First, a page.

How one woman found a way to support Hospice patients in Mesquite, Nevada
When Shawnanna “Starr” Flores went through a recent loss, she became inspired to help ease the pain of other hospice families in need. Flores, a case worker at The Salvation Army Mesquite (Nevada) Service Center proposed the new idea to her supervisor, Bill Ennis, to which he simply replied, “that’s brilliant.”
“We’re 100 miles from anyone,” explained Ennis, Director of Social Services. “We’re really out here by our lonesome, and nobody else here in Mesquite does this.”
Drawing on existing resources in the Army’s food pantry, Flores suggested putting together personalized care boxes for families with hospice patients—those who have been given less than a year to live—shortly after she came on board in December of last year.
“It had only been two months since the loss of my father,” she said. “I have a large family, and getting to the grocery store to get necessities became difficult. I thought to myself, ‘What would I do to help ease some of the pain for someone watching a loved one slip away?’”
She started by reaching out to a nurse who’d taken care of her father, who then connected her with a social worker at Mesa View Hospice, a multidisciplinary team of healthcare providers that serves more than 162 families in the local community, which has a population of about 22,000.
“Mesquite is largely a retirement community,” Ennis said. “The average age is 62 years old. We want to do anything we can to help patients and their caregivers.”
To that end, Flores suggested starting with two families, but quickly grew the effort to 19 households in just a few months. With the support of Ennis, the team at Mesa View Hospice and the Ladies Mission Group from the Valley Presbyterian Church of Mesquite, several thoughtful, personalized care boxes have been delivered every other week to hospice patients and families in need. All care boxes include food and basic necessities, such as toilet paper and laundry detergent, as well as comfort items, such as an afghan or knitted hat, and non-slip socks.
“We are here to help ease some of their worries with just a meal or letting them know we at The Salvation Army have remembered them and their loved ones during these times,” Flores said.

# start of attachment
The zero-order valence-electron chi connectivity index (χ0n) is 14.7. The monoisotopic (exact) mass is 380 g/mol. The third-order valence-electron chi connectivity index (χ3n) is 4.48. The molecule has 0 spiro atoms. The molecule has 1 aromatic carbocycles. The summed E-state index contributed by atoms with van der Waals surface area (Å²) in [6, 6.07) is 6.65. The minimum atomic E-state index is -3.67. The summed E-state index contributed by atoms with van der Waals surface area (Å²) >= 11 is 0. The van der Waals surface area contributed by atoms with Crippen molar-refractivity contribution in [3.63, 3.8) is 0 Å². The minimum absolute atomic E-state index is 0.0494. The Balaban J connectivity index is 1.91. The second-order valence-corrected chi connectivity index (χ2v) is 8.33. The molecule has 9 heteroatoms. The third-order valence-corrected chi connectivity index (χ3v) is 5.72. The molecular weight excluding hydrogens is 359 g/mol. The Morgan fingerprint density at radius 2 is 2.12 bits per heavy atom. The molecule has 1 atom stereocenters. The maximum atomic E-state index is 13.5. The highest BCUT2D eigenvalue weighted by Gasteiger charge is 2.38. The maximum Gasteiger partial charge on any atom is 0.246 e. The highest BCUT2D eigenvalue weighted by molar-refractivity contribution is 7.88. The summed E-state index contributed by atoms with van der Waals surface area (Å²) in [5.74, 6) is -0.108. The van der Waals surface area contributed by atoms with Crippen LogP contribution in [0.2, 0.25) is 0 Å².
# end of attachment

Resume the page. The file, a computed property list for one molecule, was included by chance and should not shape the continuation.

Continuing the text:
Ennis and his wife might also go to the store to choose something special, such as a book, and Flores and her daughter have added other unique items, such as a toy, based on requests or needs for patients, their loved ones and their caregivers. In fact, two people who recently came off of the hospice service were moved to give back themselves.
That kind of hands-on, compassionate care is what inspired Ann Hebbert and Christina Young, the organizers of the Ladies Mission Group, to join in. “When we were first approached by Starr to help provide essentials to hospice patients, we were all in,” they said. “We’re supported by ladies in our group as well as our very generous congregation. We are dedicated to helping members in our community.”
Recently, one of the patients wasn’t able to write and share her gratitude, however, she did send a message through her case worker: “Thank you for thinking of me through my last days. I am beyond grateful, because I thought I was forgotten. I have a son, and I told him how you guys made my Valentine’s Day the day I will remember until my last.”
As for Ennis, he said he continues to be moved by Flores and her dedication to the growing effort, adding that they hope to expand and help numerous more families in the future.
“God is moving through the lives of each of us in ways we never would have imagined,” he added. “This is a service that’s much-needed and much-appreciated. I’m really proud of her.”
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